cameralist


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cameralist

a mercantilist economist of the seventeenth and eighteenth centuries who believed in the doctrine that a nation’s wealth could be made greater by increasing its supply of money. — cameralistic, adj.
See also: Economics
References in periodicals archive ?
Catherine II, however, comes across as both a committed cameralist reformer, whose efforts to fix and institutionalize the problems of administration, of finance, of town organization, of religious diversity appear here as general successes--and as "ever the pragmatist," who "did not hesitate to maintain different tax and governance regimes in communities when it was economically or politically advisable to do so" (306).
He nevertheless concluded, very much in the sense of a cameralist's view of the population and its economic value, that "every kind of atrophy of the physical shape of the population ...
While the origins of public finance as a systematic field of study can be dated to the cameralist writers who appeared in the Germanic lands in the 16th century (Backhaus and Wagner 1987), probably the best known early and systematic statement of public finance occurs in Book V of Adam Smith's (1776) Wealth of Nations.
This conjunction can be found, arguably, in Humboldt's critique of the cameralist politics of state welfare and his vision of a night watchman state unshackling the self-activity of individuals; in Constant's critique of the excessively moralistic conception of ancient liberty; and, of course, in Mill's articulation of his "one simple principle" in On Liberty (it is also clearly prefigured in Adam Smith's analysis of the "natural system of liberty").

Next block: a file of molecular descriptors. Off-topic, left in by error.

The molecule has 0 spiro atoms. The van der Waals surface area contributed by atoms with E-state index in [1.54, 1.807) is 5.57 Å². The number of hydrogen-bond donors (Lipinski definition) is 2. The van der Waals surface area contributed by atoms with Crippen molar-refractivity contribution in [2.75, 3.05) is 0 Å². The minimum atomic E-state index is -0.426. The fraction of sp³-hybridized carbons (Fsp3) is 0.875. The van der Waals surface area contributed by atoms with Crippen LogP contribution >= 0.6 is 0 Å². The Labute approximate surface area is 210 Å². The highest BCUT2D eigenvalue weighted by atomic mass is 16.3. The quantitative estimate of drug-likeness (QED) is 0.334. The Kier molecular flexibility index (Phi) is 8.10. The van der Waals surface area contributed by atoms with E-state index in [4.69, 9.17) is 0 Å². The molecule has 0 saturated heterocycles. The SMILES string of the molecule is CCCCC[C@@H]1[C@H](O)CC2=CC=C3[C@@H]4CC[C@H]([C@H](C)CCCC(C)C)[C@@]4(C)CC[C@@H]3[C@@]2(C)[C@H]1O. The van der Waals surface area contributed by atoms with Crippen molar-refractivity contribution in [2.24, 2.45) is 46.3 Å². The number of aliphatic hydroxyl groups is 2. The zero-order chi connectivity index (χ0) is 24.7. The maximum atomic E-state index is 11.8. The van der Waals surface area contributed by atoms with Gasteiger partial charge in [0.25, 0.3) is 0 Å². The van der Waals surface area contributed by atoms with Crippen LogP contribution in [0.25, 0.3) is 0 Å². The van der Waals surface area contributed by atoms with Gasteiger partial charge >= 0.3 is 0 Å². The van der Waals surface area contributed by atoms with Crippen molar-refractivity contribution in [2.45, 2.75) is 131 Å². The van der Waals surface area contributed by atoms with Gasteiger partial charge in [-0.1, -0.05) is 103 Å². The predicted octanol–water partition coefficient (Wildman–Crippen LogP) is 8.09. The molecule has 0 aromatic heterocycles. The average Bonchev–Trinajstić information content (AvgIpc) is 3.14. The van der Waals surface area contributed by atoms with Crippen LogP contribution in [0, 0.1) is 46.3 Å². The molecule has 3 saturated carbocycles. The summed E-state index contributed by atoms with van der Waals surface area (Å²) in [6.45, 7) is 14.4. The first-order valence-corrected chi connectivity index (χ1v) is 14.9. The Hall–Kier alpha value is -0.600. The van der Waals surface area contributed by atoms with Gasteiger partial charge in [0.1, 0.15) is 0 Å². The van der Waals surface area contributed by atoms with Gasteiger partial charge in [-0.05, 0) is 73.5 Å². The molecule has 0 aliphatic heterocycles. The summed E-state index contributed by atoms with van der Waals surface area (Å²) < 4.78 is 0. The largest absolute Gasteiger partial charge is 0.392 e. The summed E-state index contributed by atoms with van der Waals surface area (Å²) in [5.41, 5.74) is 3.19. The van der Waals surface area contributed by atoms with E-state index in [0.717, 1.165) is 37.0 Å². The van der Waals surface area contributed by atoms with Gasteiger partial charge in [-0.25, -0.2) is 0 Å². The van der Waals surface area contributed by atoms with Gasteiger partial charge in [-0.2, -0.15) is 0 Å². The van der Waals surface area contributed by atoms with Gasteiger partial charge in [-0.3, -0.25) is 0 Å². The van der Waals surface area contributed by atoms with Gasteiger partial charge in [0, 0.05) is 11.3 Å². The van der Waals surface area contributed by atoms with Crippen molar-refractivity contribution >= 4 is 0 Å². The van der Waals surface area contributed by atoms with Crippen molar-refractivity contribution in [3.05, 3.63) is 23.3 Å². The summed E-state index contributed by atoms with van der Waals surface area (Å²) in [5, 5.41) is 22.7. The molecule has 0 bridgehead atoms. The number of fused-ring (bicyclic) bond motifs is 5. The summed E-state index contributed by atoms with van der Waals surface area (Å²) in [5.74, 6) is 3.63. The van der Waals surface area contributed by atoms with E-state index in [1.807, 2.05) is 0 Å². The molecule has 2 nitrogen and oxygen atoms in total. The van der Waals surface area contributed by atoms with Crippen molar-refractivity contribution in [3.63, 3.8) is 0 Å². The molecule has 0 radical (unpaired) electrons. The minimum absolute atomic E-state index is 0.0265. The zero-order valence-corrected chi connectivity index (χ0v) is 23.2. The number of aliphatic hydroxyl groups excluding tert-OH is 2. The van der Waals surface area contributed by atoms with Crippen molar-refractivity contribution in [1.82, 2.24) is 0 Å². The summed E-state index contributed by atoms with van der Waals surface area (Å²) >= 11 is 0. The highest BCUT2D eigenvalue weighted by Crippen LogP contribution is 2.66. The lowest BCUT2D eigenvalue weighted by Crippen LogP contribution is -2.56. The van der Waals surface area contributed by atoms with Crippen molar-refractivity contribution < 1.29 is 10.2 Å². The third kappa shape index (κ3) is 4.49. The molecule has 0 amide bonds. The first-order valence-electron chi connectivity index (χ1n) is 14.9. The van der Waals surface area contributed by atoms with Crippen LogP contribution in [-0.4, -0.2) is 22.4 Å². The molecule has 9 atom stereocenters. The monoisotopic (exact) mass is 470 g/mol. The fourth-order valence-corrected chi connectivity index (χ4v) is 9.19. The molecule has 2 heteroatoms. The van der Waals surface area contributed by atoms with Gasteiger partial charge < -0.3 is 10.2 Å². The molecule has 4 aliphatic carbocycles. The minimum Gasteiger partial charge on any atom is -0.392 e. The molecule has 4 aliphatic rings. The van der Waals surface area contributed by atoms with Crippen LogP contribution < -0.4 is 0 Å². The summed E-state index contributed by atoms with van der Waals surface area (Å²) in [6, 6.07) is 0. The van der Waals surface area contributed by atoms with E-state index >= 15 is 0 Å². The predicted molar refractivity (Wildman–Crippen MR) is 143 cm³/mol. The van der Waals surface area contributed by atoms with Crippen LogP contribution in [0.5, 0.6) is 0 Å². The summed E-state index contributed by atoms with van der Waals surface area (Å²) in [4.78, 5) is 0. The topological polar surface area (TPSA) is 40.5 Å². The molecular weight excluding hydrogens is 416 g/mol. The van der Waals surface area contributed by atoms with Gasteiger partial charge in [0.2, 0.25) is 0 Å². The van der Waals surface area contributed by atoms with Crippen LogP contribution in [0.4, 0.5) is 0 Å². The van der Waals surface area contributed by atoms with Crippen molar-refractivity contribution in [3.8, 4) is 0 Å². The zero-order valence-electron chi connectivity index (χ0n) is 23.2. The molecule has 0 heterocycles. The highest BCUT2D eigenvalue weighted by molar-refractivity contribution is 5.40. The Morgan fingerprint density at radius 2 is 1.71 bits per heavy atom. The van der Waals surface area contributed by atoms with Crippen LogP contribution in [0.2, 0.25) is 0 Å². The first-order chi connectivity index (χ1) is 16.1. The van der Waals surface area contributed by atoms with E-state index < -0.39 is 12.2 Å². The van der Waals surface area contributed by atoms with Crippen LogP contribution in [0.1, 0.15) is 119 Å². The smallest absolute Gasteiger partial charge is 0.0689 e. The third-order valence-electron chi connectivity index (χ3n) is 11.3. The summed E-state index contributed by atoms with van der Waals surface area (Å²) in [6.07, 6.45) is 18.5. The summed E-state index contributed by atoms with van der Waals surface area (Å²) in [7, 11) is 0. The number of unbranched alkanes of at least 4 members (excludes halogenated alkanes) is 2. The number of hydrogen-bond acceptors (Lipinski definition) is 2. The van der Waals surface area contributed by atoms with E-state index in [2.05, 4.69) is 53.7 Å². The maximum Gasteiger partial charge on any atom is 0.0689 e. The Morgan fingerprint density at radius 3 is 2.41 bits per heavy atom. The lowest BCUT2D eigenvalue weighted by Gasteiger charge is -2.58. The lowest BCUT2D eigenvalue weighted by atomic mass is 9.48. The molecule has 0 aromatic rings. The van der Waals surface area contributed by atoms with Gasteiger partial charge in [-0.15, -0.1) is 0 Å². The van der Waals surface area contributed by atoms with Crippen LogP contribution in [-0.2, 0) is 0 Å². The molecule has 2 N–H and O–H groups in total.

The lack of a clearly delineated private-public divide in Russia distinguished it from the eighteenth-century German lands, where cameralist reformists gradually delineated the private sphere, as Isabel Hull has shown.
Their prefaces appealed not just to the physician's need to know what remedies were at hand, but also to the naturalist's pride in backyard discoveries, the cameralist's anxiety about economic self-sufficiency, the conservative's fear of the foreign, and the natural theologian's appreciation of creation and its creator.
Police (polizei in German) was at its essence a continental concept connoting family of regulatory institutions in the German cameralist vein.
For instance, the cameralist regimes that emerged in the 16th century were operated quite differently from the various mercantilist empires to their west.
Furthermore, cameralist plans hatched during the Enlightenment to create a network of priest-doctors came to nothing in Germany and Sweden.